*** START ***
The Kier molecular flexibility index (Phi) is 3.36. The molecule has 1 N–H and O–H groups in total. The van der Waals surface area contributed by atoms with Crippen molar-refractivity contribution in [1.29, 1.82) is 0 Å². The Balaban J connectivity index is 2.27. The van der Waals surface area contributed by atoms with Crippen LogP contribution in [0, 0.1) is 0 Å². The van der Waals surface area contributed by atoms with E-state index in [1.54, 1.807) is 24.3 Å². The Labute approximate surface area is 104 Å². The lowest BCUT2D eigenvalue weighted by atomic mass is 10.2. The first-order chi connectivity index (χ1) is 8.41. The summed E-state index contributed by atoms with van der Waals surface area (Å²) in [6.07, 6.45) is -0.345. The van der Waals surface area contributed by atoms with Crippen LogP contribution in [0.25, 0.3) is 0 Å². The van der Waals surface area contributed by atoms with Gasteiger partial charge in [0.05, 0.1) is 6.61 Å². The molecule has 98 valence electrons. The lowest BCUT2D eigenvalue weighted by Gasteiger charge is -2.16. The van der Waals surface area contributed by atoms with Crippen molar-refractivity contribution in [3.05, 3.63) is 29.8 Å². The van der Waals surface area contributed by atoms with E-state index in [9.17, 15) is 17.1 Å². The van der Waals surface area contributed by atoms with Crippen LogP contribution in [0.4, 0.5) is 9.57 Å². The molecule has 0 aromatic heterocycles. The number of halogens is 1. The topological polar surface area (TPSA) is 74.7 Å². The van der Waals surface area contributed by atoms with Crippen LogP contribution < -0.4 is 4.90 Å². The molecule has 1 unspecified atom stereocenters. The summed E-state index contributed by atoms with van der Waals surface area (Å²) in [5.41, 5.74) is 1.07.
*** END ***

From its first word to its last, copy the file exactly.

The Kier molecular flexibility index (Phi) is 3.36. The molecule has 1 N–H and O–H groups in total. The van der Waals surface area contributed by atoms with Crippen molar-refractivity contribution in [1.29, 1.82) is 0 Å². The Balaban J connectivity index is 2.27. The van der Waals surface area contributed by atoms with Crippen LogP contribution in [0, 0.1) is 0 Å². The van der Waals surface area contributed by atoms with E-state index in [1.54, 1.807) is 24.3 Å². The Labute approximate surface area is 104 Å². The lowest BCUT2D eigenvalue weighted by atomic mass is 10.2. The first-order chi connectivity index (χ1) is 8.41. The summed E-state index contributed by atoms with van der Waals surface area (Å²) in [6.07, 6.45) is -0.345. The van der Waals surface area contributed by atoms with Crippen LogP contribution in [0.25, 0.3) is 0 Å². The van der Waals surface area contributed by atoms with Gasteiger partial charge in [0.05, 0.1) is 6.61 Å². The molecule has 98 valence electrons. The lowest BCUT2D eigenvalue weighted by Gasteiger charge is -2.16. The van der Waals surface area contributed by atoms with Crippen molar-refractivity contribution in [3.05, 3.63) is 29.8 Å². The van der Waals surface area contributed by atoms with E-state index in [9.17, 15) is 17.1 Å². The van der Waals surface area contributed by atoms with Crippen LogP contribution in [0.4, 0.5) is 9.57 Å². The molecule has 0 aromatic heterocycles. The number of halogens is 1. The topological polar surface area (TPSA) is 74.7 Å². The van der Waals surface area contributed by atoms with Crippen LogP contribution < -0.4 is 4.90 Å². The molecule has 1 unspecified atom stereocenters. The summed E-state index contributed by atoms with van der Waals surface area (Å²) in [5.41, 5.74) is 1.07.